Job Interview or Bake-off?

Dear Evil HR Lady,

I’m in the creative field, and recently been asked as part of a job interview to produce layouts for the prospective client. The work is not paid, and several applicants are competing with each other; a bake-off type of situation. Since this usually means anywhere from 2-4 days of work (researching the story, production, fonts, photographs, online components, assembling all of the elements and compiling into a coherent design) I feel its is a lot to expect and quite frankly, insulting that a work history, recommendations, and past portfolio of work is not enough to base the selection on. I am tempted to refuse, even if it means I will not be considered. It feels like they think I’ve exaggerated what my role was on my portfolio.

One thing has become painfully obvious after this type of encounter, is that despite the best intentions of the applicant to stay upbeat, the bridge is effectively burned: you will never hear from the hiring manager again. I suspect the guilt they feel from asking for free work and then declining precludes them from ever contacting the applicant again. The sense of truly wasting your time is palpable. What’s your opinion?

Job Interview or Bake-off?

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9 thoughts on “Job Interview or Bake-off?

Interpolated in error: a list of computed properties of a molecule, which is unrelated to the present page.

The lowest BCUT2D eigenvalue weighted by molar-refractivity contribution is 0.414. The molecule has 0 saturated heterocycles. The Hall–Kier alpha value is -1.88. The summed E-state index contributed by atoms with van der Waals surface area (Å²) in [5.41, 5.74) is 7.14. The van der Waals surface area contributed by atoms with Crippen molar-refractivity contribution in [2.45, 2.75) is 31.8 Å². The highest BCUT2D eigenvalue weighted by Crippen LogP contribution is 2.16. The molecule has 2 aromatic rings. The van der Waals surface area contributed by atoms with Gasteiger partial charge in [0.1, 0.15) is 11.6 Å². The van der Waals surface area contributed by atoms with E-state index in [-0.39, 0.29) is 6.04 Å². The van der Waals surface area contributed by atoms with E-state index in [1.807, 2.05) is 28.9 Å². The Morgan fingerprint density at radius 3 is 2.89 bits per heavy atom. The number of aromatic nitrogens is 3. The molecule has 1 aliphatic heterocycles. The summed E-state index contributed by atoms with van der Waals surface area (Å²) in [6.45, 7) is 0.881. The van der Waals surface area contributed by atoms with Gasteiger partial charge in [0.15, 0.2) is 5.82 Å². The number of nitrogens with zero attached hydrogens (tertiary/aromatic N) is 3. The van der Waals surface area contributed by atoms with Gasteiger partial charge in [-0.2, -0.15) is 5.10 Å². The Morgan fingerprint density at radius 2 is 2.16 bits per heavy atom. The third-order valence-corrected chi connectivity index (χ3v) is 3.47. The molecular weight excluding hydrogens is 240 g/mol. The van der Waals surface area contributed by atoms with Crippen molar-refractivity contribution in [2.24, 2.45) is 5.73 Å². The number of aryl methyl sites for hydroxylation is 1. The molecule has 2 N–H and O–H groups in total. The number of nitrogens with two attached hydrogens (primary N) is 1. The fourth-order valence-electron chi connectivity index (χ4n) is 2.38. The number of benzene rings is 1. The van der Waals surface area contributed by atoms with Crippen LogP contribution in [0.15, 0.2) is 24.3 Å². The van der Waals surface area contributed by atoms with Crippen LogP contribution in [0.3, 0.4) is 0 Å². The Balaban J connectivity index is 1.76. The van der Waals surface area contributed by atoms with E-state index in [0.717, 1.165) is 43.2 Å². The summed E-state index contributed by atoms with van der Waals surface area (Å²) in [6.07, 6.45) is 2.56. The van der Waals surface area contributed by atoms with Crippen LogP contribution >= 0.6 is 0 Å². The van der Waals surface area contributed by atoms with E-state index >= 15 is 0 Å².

1. 2-4 days worth of work?


    Unless you are representing a company pitching an idea for a contract this is unprofessional.


    Your example of making the person do some MS Access work before hiring – that's what tests are for. I'm sure that what you meant to say. As someone who has administered Microsoft tests, I can tell you that most folks OVER estimate their software skills. I don't think that they are intentially lying – they just think that they know more than they really do. (i.e., "yea, I know Access, see I open a .MDB file once")

    You want to test someone's knowledge – use a short test with some key questions; don't make them do a mountain of work.

    I don't know if this helps; But, as a trainer I am often asked to do a "demo." There really is no other way for them to see my training style. But it is a demo; not a full-blown training session. Usually there are just a handfull of folks sitting in on the demo – those who are involved in the hiring decision.

    Smart companies will allow me to choose my subject matter (I have a short 15 minute presentation that I usually do) as it allows me to be myself and allows them to see what I choose. Or, they will choose something that is simple enough to be covered in less than 20 minutes.

    "Dumb" organizations will tell me what to do and have other candidates train on something else (comparing apples to oranges). Oh, and there are about 20 plus folks in the training session; clearly folks there to learn. This is something that makes them look really bad – sleazy, in fact. Trying to get their employees trained for free. (And, as a side note, it usually seems to be schools or non-profits that pull this stunt) This is not cool.